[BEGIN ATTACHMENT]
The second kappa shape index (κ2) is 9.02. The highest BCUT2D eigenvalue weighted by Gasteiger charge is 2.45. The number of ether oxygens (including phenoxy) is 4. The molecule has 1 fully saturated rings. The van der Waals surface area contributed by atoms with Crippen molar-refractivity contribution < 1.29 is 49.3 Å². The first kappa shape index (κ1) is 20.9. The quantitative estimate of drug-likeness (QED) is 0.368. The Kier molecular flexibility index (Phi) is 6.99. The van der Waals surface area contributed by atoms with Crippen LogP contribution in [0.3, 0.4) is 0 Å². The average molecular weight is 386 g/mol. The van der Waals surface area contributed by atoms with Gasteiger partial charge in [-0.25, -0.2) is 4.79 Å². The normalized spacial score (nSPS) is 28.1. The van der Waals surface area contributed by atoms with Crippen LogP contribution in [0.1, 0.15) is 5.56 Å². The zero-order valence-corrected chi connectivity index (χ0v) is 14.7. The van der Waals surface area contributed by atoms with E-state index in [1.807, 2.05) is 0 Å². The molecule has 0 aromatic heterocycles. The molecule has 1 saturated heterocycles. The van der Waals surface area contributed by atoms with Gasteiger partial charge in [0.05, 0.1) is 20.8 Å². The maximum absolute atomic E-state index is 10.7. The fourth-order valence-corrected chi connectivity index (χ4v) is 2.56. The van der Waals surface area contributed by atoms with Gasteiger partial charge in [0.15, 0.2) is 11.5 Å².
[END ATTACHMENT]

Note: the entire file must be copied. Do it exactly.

The second kappa shape index (κ2) is 9.02. The highest BCUT2D eigenvalue weighted by Gasteiger charge is 2.45. The number of ether oxygens (including phenoxy) is 4. The molecule has 1 fully saturated rings. The van der Waals surface area contributed by atoms with Crippen molar-refractivity contribution < 1.29 is 49.3 Å². The first kappa shape index (κ1) is 20.9. The quantitative estimate of drug-likeness (QED) is 0.368. The Kier molecular flexibility index (Phi) is 6.99. The van der Waals surface area contributed by atoms with Crippen LogP contribution in [0.3, 0.4) is 0 Å². The average molecular weight is 386 g/mol. The van der Waals surface area contributed by atoms with Gasteiger partial charge in [-0.25, -0.2) is 4.79 Å². The normalized spacial score (nSPS) is 28.1. The van der Waals surface area contributed by atoms with Crippen LogP contribution in [0.1, 0.15) is 5.56 Å². The zero-order valence-corrected chi connectivity index (χ0v) is 14.7. The van der Waals surface area contributed by atoms with E-state index in [1.807, 2.05) is 0 Å². The molecule has 0 aromatic heterocycles. The molecule has 1 saturated heterocycles. The van der Waals surface area contributed by atoms with Gasteiger partial charge in [0.05, 0.1) is 20.8 Å². The maximum absolute atomic E-state index is 10.7. The fourth-order valence-corrected chi connectivity index (χ4v) is 2.56. The van der Waals surface area contributed by atoms with Gasteiger partial charge in [0.15, 0.2) is 11.5 Å².